4) The nature of propositions: like mathematical truths, propositional statements cannot be identified with either the material or the mental.  That is, they aren't physical things only, and neither do they exist only in the mind.  For example, Feser writes, "[T]he proposition 'There is neither a material world nor any human mind' would have been true, in which case it would not be something material or mental."  Feser means, when he says this proposition "would have been true," that this its truth-value holds whether or not any human mind ever existed in order to think such a statement. 
5) Science: scientific laws and classifications make reference to universals, inasmuch as they make use of mathematical truths as well (#3).  The classification "bear" is a universal category of "bearness" intrinsic to bears.  Science therefore makes use of universals "forms" of which Plato conceived, and of which Aristotle clarified.  
6) Vicious regress problem of "resemblance."  Red fire trucks resemble red stop sides due to their common ally in holding the color red.  Since the two things resemble each other, "resemblance" itself is a universal.

7) Universality of words: "Red" uttered by you, me, and Socrates, means the word itself applies to many things shows that there is something in common between those things of which we have denoted their being red.  Words in such a case are hence used as universals.
8) Objectivity of concepts and knowledge: Feser notes that when you and I both think of the Pythagorean theorem, we are both thinking of the one and the same truth, and that this truth is something that exists independent of the human mind.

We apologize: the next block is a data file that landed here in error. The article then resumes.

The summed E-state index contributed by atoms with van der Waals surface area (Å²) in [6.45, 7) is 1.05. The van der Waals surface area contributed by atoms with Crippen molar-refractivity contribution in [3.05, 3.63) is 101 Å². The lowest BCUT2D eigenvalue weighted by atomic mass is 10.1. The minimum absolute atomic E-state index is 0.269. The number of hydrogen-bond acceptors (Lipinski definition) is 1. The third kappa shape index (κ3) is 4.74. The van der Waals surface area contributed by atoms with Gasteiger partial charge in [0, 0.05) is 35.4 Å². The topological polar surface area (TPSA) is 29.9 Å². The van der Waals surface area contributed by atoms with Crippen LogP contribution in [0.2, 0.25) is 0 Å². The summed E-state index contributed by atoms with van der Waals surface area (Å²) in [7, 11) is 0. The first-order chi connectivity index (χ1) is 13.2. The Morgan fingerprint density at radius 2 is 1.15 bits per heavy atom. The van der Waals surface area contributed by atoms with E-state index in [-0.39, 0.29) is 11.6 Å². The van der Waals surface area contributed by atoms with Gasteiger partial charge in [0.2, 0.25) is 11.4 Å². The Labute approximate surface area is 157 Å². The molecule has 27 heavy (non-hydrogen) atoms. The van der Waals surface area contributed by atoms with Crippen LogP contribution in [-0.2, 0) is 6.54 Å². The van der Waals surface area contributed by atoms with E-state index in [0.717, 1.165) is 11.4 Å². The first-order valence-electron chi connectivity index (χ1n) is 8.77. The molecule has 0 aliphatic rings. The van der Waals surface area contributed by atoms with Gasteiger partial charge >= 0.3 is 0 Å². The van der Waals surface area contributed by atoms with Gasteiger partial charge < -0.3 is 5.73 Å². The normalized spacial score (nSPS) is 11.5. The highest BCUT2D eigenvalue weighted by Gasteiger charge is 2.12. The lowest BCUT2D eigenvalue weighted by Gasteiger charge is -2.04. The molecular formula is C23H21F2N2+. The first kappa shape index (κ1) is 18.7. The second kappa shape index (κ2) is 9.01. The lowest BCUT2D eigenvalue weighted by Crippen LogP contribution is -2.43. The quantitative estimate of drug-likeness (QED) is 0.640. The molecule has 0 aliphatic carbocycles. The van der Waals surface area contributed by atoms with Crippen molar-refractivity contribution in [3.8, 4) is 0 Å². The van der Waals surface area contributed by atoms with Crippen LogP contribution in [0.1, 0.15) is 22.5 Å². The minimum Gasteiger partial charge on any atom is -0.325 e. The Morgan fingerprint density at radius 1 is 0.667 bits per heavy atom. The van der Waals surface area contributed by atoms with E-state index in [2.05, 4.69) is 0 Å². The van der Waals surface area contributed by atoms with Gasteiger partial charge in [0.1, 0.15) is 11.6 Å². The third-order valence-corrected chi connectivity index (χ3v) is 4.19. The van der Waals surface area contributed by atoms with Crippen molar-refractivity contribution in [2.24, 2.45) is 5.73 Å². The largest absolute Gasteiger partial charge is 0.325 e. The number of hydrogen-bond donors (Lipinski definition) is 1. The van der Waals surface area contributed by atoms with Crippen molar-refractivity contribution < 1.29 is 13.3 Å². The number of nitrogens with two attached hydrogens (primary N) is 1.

9) The possibility of communication: arguing against "conceptualism," the idea that concepts exist merely in the human mind, Feser aptly points out the absurdity of the fact that if true, then communication would be impossible.  If you say "snow is white" and I say "snow is white" and these propositions both exist independently and (simultaneously) in our respective minds, there would be no way for us to know that we are speaking of the same thing.  Hence, communication and shared ideas show that such concepts and propositions are real, objective, and exist outside the human mind.  Eat it, solipsists! 
So far, we've seen from Feser's excellent work that realism is irrefutable, and known by "pure reason," as he states in his book.  He builds a strong case for Aristotelian Thomism.  The point of contention between the Reformed apologetic and A.Thomism is this notion of "pure reason."  I wonder of course, when Christian philosophers talk of "pure reason" if presuppositionalists object to such a concept because of 1) so-called intellectual autonomy, which is a no-no, as it places man in authority over God's revelation of himself in Scripture, and 2) the so-called "myth of neutrality."  However, Feser's argument for realism is a strong one. How can we say otherwise?  Is using pure reason the same as being purely neutral?  Is there a volitional aspect to neutrality/use of pure reason (if the two be the same) that needs to be discussed?

One the other side of the A.Thomist perspective, James N. Anderson and George Welty write in their article, "The Lord of NonContradiction" that the laws of logic are not only abstract ideas and entities (thus agreeing with A.Thomists in contradistinction to materialism), but verily thoughts, and thoughts that come from a mind.  Anderson and Welty write, "In summary: the laws of logic are propositions; propositions are intrinsically intentional; the intrinsically intentional is none other than the mental; therefore, the laws of logic are mental in nature. The laws of logic are thoughts."  The thoughts are such because of what philosophers call intentionality. That is, they are goal-oriented.  This is a key concept as we discuss apologetic method, because Aristotle, and Thomas after him, remind us of the concept of final causes, which are--you guessed it--teleological in nature: they are goal-oriented.  Anderson and Welty then make the move to show that these thoughts (that law of logic, that is) are divine thoughts.  This is because the laws of logic exist necessarily. Existing necessarily, the thoughts must be from a necessarily existent mind; this in turn implies a person.  Quoting Aquinas (!), they commend to readers his advice that a necessarily existent mind is a necessarily existent person.